AVMA Recognizes Beaver For Contributions To Organizational Veterinary Medicine

Story by Megan Myers, CVMBS Communications

Dr. Bonnie Beaver headshot
Dr. Bonnie Beaver

Dr. Bonnie Beaver, a professor at the Texas A&M College of Veterinary Medicine & Biomedical Sciences (CVMBS), has been honored with the 2020 AVMA Award for her contributions to veterinary medicine and her outstanding leadership in professional veterinary organizations.

AVMA Awards are presented annually by the American Veterinary Medical Association (AVMA) in recognition of one member who has contributed to the organizational aspects of veterinary medicine at the local, state, or national level.

“The AVMA Award is the highest award given by the organization,” Beaver said. “As such, it means the world to me to be recognized and honored in such a way by my colleagues. What else can one say but ‘wow!’?”

Beaver, who joined the CVMBS as its first female faculty member, has played an active role in 30 veterinary organizations during her career, including serving as president of the AVMA from 2004-2005 and founding the American College of Veterinary Behaviorists and the American College of Animal Welfare.

“Her contributions to veterinary medicine, in general; to behavioral science; to animal welfare, in particular; and, most specifically, to organized veterinary medicine have been exceptional and have changed our profession for the better,” said CVMBS professor Dr. Deb Zoran, who nominated Beaver for the award.

An Interest In Animal Behavior

Beaver earned her Doctor of Veterinary Medicine (DVM) degree from the University of Minnesota College of Veterinary Medicine and worked in private practice for a short time before returning to her alma mater to begin a career in academia. A year later, she moved south to join the Texas A&M faculty, where she has been ever since.

Early in her teaching career, Beaver developed a special interest in animal behavior and began placing an emphasis on the human-animal bond in her classes.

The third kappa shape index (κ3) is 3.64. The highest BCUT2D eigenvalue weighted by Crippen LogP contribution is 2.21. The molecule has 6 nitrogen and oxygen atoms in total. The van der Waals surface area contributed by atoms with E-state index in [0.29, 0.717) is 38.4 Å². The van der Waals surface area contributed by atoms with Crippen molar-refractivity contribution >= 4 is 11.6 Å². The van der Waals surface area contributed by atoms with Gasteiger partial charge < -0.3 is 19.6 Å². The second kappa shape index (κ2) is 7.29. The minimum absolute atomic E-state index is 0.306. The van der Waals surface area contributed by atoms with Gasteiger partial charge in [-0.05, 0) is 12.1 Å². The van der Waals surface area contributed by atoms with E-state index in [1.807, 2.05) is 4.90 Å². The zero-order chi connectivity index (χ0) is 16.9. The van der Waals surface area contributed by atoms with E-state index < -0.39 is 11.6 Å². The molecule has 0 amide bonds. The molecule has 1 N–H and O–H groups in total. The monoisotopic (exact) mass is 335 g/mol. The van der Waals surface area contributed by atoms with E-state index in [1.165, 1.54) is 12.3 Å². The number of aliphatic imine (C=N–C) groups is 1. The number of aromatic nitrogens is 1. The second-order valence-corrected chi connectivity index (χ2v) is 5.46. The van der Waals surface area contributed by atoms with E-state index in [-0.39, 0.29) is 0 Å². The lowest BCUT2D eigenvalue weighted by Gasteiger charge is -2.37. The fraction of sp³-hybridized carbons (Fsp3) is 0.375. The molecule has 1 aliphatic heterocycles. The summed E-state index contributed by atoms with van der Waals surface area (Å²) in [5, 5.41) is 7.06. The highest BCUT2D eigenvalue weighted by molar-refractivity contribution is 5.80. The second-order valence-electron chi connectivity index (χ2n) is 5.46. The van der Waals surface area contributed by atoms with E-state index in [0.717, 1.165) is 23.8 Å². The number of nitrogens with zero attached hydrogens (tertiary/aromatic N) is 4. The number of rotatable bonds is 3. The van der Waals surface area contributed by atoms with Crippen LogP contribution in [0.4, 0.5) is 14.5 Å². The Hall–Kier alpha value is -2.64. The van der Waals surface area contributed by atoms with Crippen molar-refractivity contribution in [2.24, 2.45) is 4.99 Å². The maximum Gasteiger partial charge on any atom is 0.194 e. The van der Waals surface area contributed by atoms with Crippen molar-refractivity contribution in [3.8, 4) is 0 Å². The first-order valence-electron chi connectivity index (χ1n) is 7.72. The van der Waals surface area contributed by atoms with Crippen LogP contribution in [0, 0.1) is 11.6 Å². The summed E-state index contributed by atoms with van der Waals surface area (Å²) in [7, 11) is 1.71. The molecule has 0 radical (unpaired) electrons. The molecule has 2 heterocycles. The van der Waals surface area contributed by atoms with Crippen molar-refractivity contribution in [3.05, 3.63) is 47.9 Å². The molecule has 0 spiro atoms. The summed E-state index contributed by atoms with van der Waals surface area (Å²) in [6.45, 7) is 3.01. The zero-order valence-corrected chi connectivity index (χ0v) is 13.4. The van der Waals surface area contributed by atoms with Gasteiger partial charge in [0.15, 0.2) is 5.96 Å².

“All people who like animals have an interest in animal behavior, but they don’t understand how to put what an animal does into context,” Beaver said. “This has become particularly so as the population has moved from the farm to the city, where we spend our lives with one or two animals at a time, instead of with lots of them.

“As veterinarians, it is important to be able to put context with behavior so that we can help patients grow into mentally and physically healthy animals and stop behavior problems as they develop,” she said. “This keeps an animal in the home and promotes a healthy human-animal bond.”

She used her expertise on animal behavior to create and chair the American College of Veterinary Behaviorists, which received full recognition from the AVMA American Board of Veterinary Specialties (ABVS) in 2001.

Advocating For Her Patients

During her tenure as president of the AVMA, Beaver also developed a passion for animal welfare, especially in the areas of horse slaughter and farm animal housing. She went on to create the American College of Animal Welfare (ACAW), which received provisional recognition from the ABVS in 2012.

“Normal behavior and welfare go hand in hand. As we understand more about sentience and pain in animals, we must concern ourselves with promoting positive welfare for animals,” Beaver said. “Since veterinarians are looked to as animal experts, it is critical for our profession to step to the forefront at promoting animal care, working with owners and researchers, and advocating for what is best for the animal. As with other specialty organizations, ACAW was formed to ensure that the highest level of expertise in welfare was available in the profession.”

Beaver continues to teach classes on animal behavior, animal welfare, and other veterinary skills at the CVMBS, ensuring that today’s veterinary students will go on to become caring, empathetic leaders in veterinary medicine.

“Professionally I have two great passions—veterinary students and making the profession the best that it can be,” Beaver said. “These two things converge in teaching, with an emphasis on emerging issues within the profession. That specifically relates to animal behavior and animal welfare.”

Beaver was announced as the recipient of the 2020 AVMA Award during the AVMA Virtual Convention in July.


For more information about the Texas A&M College of Veterinary Medicine & Biomedical Sciences, please visit our website at vetmed.tamu.edu or join us on FacebookInstagram, and Twitter.

Contact Information: Jennifer Gauntt, Director of CVM Communications, Texas A&M College of Veterinary Medicine & Biomedical Sciences; jgauntt@cvm.tamu.edu; 979-862-4216

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